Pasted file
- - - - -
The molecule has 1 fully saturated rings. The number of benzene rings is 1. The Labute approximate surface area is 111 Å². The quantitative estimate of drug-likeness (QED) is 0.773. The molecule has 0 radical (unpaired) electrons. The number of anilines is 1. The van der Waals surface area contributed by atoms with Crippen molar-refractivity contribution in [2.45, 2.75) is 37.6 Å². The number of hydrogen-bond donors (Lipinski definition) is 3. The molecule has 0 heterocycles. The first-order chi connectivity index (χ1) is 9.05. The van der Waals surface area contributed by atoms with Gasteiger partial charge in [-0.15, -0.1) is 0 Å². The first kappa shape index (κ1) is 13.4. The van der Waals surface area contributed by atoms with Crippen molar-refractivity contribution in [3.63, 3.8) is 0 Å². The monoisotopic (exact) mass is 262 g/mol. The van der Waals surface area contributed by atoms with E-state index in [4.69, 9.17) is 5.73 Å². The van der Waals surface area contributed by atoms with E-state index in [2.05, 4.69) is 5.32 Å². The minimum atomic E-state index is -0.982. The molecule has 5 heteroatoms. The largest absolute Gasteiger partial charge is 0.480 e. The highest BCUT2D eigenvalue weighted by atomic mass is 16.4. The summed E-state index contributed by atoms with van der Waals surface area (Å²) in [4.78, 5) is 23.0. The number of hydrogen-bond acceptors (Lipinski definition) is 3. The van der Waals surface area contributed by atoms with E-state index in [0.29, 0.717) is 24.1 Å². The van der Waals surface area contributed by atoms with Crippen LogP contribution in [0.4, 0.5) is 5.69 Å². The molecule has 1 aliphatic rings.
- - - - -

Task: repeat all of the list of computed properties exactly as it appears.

The molecule has 1 fully saturated rings. The number of benzene rings is 1. The Labute approximate surface area is 111 Å². The quantitative estimate of drug-likeness (QED) is 0.773. The molecule has 0 radical (unpaired) electrons. The number of anilines is 1. The van der Waals surface area contributed by atoms with Crippen molar-refractivity contribution in [2.45, 2.75) is 37.6 Å². The number of hydrogen-bond donors (Lipinski definition) is 3. The molecule has 0 heterocycles. The first-order chi connectivity index (χ1) is 9.05. The van der Waals surface area contributed by atoms with Gasteiger partial charge in [-0.15, -0.1) is 0 Å². The first kappa shape index (κ1) is 13.4. The van der Waals surface area contributed by atoms with Crippen molar-refractivity contribution in [3.63, 3.8) is 0 Å². The monoisotopic (exact) mass is 262 g/mol. The van der Waals surface area contributed by atoms with E-state index in [4.69, 9.17) is 5.73 Å². The van der Waals surface area contributed by atoms with E-state index in [2.05, 4.69) is 5.32 Å². The minimum atomic E-state index is -0.982. The molecule has 5 heteroatoms. The largest absolute Gasteiger partial charge is 0.480 e. The highest BCUT2D eigenvalue weighted by atomic mass is 16.4. The summed E-state index contributed by atoms with van der Waals surface area (Å²) in [4.78, 5) is 23.0. The number of hydrogen-bond acceptors (Lipinski definition) is 3. The van der Waals surface area contributed by atoms with E-state index in [0.29, 0.717) is 24.1 Å². The van der Waals surface area contributed by atoms with Crippen LogP contribution in [0.4, 0.5) is 5.69 Å². The molecule has 1 aliphatic rings.